Traces how countries are building new forms of cooperation to address dangers posed by weapons proliferation
International efforts to prevent the spread of weapons of mass destruction (WMD)—including nuclear, biological, and chemical weapons—rest upon foundations provided by global treaties such as the Nuclear Non-Proliferation Treaty (NPT) and the Chemical Weapons Convention (CWC). Over time, however, states have created a number of other mechanisms for organizing international cooperation to promote nonproliferation. Examples range from regional efforts to various worldwide export-control regimes and nuclear security summit meetings initiated by U.S. president Barack Obama. Many of these additional nonproliferation arrangements are less formal and have fewer members than the global treaties.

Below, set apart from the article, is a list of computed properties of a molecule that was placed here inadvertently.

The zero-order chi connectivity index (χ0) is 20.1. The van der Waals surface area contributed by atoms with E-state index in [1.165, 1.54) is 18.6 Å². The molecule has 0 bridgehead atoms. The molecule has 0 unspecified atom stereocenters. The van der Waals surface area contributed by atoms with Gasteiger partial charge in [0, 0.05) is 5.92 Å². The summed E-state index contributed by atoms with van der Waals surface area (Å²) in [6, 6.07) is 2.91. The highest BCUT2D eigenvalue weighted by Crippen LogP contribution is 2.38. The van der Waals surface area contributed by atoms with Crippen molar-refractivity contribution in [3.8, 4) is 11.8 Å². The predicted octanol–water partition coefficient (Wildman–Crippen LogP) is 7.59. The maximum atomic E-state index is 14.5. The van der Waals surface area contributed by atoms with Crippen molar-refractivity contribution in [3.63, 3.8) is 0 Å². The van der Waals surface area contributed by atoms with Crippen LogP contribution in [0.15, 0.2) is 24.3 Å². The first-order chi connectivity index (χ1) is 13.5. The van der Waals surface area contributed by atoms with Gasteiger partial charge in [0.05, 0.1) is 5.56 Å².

International Cooperation on WMD Nonproliferation calls attention to the emergence of international cooperation beyond the core global nonproliferation treaties. The contributors examine why these other cooperative nonproliferation mechanisms have emerged, assess their effectiveness, and ask how well the different pieces of the global nonproliferation regime complex fit together. Collectively, the essayists show that states have added new forms of international cooperation to combat WMD proliferation for multiple reasons, including the need to address new problems and the entrepreneurial activities of key state leaders. Despite the complications created by the existence of so many different cooperative arrangements, this collection shows the world is witnessing a process of building cooperation that is leading to greater levels of activity in support of norms against WMD and terrorism.